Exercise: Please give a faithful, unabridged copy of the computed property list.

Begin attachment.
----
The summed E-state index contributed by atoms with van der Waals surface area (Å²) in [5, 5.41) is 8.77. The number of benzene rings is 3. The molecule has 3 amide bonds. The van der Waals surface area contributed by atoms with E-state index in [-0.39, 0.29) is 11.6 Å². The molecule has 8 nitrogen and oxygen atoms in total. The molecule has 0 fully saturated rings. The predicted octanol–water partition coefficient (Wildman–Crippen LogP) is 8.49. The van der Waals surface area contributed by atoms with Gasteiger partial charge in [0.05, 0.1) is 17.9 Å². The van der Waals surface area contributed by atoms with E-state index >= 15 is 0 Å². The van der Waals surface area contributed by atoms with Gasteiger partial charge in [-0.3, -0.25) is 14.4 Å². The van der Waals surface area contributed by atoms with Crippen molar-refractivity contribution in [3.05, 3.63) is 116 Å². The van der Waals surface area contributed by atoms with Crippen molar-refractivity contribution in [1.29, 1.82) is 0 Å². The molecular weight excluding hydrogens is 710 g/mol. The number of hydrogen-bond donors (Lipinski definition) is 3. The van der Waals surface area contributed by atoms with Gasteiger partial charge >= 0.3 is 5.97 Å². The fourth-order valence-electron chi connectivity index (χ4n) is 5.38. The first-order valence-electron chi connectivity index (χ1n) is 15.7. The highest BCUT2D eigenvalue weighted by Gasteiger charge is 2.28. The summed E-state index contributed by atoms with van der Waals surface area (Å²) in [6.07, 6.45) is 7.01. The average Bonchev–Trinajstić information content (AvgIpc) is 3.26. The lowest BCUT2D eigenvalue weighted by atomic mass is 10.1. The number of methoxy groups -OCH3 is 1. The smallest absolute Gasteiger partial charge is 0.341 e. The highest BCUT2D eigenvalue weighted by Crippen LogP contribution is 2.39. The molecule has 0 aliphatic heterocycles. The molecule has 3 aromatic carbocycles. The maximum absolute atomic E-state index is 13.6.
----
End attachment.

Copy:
The summed E-state index contributed by atoms with van der Waals surface area (Å²) in [5, 5.41) is 8.77. The number of benzene rings is 3. The molecule has 3 amide bonds. The van der Waals surface area contributed by atoms with E-state index in [-0.39, 0.29) is 11.6 Å². The molecule has 8 nitrogen and oxygen atoms in total. The molecule has 0 fully saturated rings. The predicted octanol–water partition coefficient (Wildman–Crippen LogP) is 8.49. The van der Waals surface area contributed by atoms with Gasteiger partial charge in [0.05, 0.1) is 17.9 Å². The van der Waals surface area contributed by atoms with E-state index >= 15 is 0 Å². The van der Waals surface area contributed by atoms with Gasteiger partial charge in [-0.3, -0.25) is 14.4 Å². The van der Waals surface area contributed by atoms with Crippen molar-refractivity contribution in [3.05, 3.63) is 116 Å². The van der Waals surface area contributed by atoms with Crippen molar-refractivity contribution in [1.29, 1.82) is 0 Å². The molecular weight excluding hydrogens is 710 g/mol. The number of hydrogen-bond donors (Lipinski definition) is 3. The van der Waals surface area contributed by atoms with Gasteiger partial charge >= 0.3 is 5.97 Å². The fourth-order valence-electron chi connectivity index (χ4n) is 5.38. The first-order valence-electron chi connectivity index (χ1n) is 15.7. The highest BCUT2D eigenvalue weighted by Gasteiger charge is 2.28. The summed E-state index contributed by atoms with van der Waals surface area (Å²) in [6.07, 6.45) is 7.01. The average Bonchev–Trinajstić information content (AvgIpc) is 3.26. The lowest BCUT2D eigenvalue weighted by atomic mass is 10.1. The number of methoxy groups -OCH3 is 1. The smallest absolute Gasteiger partial charge is 0.341 e. The highest BCUT2D eigenvalue weighted by Crippen LogP contribution is 2.39. The molecule has 0 aliphatic heterocycles. The molecule has 3 aromatic carbocycles. The maximum absolute atomic E-state index is 13.6.